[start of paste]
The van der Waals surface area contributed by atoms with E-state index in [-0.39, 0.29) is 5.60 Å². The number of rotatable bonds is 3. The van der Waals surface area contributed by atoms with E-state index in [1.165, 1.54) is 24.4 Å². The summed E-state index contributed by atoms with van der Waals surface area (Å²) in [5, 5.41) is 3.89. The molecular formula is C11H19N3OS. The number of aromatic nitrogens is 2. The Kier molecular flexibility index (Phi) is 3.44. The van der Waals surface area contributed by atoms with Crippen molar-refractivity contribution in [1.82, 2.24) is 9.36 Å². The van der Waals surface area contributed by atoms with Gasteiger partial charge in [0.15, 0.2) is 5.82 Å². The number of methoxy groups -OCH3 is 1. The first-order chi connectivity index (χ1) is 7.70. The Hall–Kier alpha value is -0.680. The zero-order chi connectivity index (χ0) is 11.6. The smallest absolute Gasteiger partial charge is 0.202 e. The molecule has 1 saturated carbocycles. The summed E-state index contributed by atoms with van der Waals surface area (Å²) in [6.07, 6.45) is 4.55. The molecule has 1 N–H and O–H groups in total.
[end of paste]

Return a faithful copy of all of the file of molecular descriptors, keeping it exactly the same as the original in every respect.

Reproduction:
The van der Waals surface area contributed by atoms with E-state index in [-0.39, 0.29) is 5.60 Å². The number of rotatable bonds is 3. The van der Waals surface area contributed by atoms with E-state index in [1.165, 1.54) is 24.4 Å². The summed E-state index contributed by atoms with van der Waals surface area (Å²) in [5, 5.41) is 3.89. The molecular formula is C11H19N3OS. The number of aromatic nitrogens is 2. The Kier molecular flexibility index (Phi) is 3.44. The van der Waals surface area contributed by atoms with Crippen molar-refractivity contribution in [1.82, 2.24) is 9.36 Å². The van der Waals surface area contributed by atoms with Gasteiger partial charge in [0.15, 0.2) is 5.82 Å². The number of methoxy groups -OCH3 is 1. The first-order chi connectivity index (χ1) is 7.70. The Hall–Kier alpha value is -0.680. The zero-order chi connectivity index (χ0) is 11.6. The smallest absolute Gasteiger partial charge is 0.202 e. The molecule has 1 saturated carbocycles. The summed E-state index contributed by atoms with van der Waals surface area (Å²) in [6.07, 6.45) is 4.55. The molecule has 1 N–H and O–H groups in total.